The Human Health Impact of Agent Orange

Reproductive Impacts

The issue of whether or not Dioxin causes birth defects in humans is still debated. What is clear, however, is Dioxin causes birth defects in animal studies, across all species studied. The herbicide 2,4-D has also been shown to be teratogenic in some studies, meaning it causes birth defects. Scientists hesitate to extrapolate these animal studies to epidemiological studies on humans.   

The March of Dimes estimates that six percent of live births worldwide result in a child born with a major birth defect that is either genetic or partially genetic in nature, including those that may be caused by exposure to toxic chemicals. Some birth defects may not be evident until several years after the child’s birth.

Any understanding of birth defects, in order to be extrapolated in any meaningful way, requires statistically significant quantities and the examination of a large exposed population. In addition, most epidemiological studies only focus on the offspring of exposed men, which produces less understanding about how Dioxin impacts reproduction outcomes in women. As a result, epidemiological studies on humans are challenging. 

Do Duc Diu, 58, tries to prevent daughter Do Thi Hang, 19, with congenital brain seizures, from injuring herself. Photo: Kuri Takashsashi, Chicago Tribune.

As progress in epigenetics is made, we begin to understand more about how chemicals, such as Dioxin, can influence how genes are signaled to turn on or off during fetal development. 

The U.S. National Academy of Science, Engineering and Medicine has reviewed the studies on the impacts of Dioxin and herbicides on birth defects and found inadequate or insufficient evidence of correlation between the two. It remains unclear if Dioxin can cause birth defects in exposed U.S. Veterans other than spina bifida. Currently, spina bifida in children born to male veterans is the only recognized condition that is eligible for compensation by the VA. But in children of U.S. female veterans, there is an added layer of complexity.

The VA does recognize a wide range of birth defects as connected to their service, but do not attribute it to Agent Orange exposure, or Dioxin specifically. Female veterans have to prove that their child’s birth defects have no known cause and that they themselves have no family history of any such conditions in order to be eligible for benefits. With only approximately 8,000 female veterans, the number of children receiving support from the VA is very small. 

“Vietnam is home to a disproportionately large number of disabled children – including many affected by exposure to chemicals left over from the spraying of Agent Orange.”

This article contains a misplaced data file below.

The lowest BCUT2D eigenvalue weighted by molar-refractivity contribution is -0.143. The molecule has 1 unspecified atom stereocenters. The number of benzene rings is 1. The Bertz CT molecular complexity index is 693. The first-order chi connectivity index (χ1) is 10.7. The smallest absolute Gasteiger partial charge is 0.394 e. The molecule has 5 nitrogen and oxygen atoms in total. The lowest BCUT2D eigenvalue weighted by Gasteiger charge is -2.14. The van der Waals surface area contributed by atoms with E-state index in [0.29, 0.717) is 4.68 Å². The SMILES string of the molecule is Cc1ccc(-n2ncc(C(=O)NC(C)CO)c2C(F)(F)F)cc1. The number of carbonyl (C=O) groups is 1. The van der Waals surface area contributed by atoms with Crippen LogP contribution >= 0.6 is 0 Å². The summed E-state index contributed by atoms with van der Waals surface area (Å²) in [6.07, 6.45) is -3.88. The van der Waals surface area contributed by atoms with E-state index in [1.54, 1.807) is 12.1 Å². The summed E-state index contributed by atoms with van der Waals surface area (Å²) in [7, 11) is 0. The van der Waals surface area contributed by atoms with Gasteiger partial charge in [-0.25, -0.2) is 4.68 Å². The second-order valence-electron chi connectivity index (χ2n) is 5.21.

– Frank Susa, U.S. Fund for UNICEF, 2008.

While the U.S. Institute of Medicine originally attributed only spina bifida to paternal exposure to Dioxin, Vietnamese researchers have been studying the impacts of Agent Orange since the war and have found an increased risk of abnormal birth outcomes, including infertility, miscarriages, stillbirths, and birth defects via both paternal and maternal exposure. Among the birth defects found were spina bifida, hydrocephaly, malformations of the extremities, musculature issues, developmental disabilities, congenital heart defects, and cleft-palate. 

Table Source: Le Ke Son and Charles Bailey, From Enemies to Partners: Vietnam, the U.S. and Agent Orange.

Dang Hong Nhut stands over the crib of a young child with hydrocephalus in Bien Hoa. Mrs. Nhut was herself impacted by Agent Orange. She fought numerous cancers and had 3 miscarriages before a stillbirth in her fifth month of pregnancy. Her unborn son was severely disabled. She dedicated her life to helping children impacted by Agent Orange and died in 2018.

Vietnamese researchers have also found higher rates of birth defects in the grandchildren of the wartime exposed population.

The conditions of these children are believed to be associated with their parent or grandparent’s exposure to Agent Orange-Dioxin during the war. Today there are indeed high rates of children, young people, and adults with mobility, speech, and cognitive disabilities at varying levels of severity in the most heavily affected regions of Vietnam. Many are children who are unable to attend school are unemployable and in need of round-the-clock care. These affected populations face the greatest social and economic challenges.

Stills from “The Last Ghost of War” (2008), by dir. Janet Gardner. More information.

The Second Generation.
Photo: James Nachtwey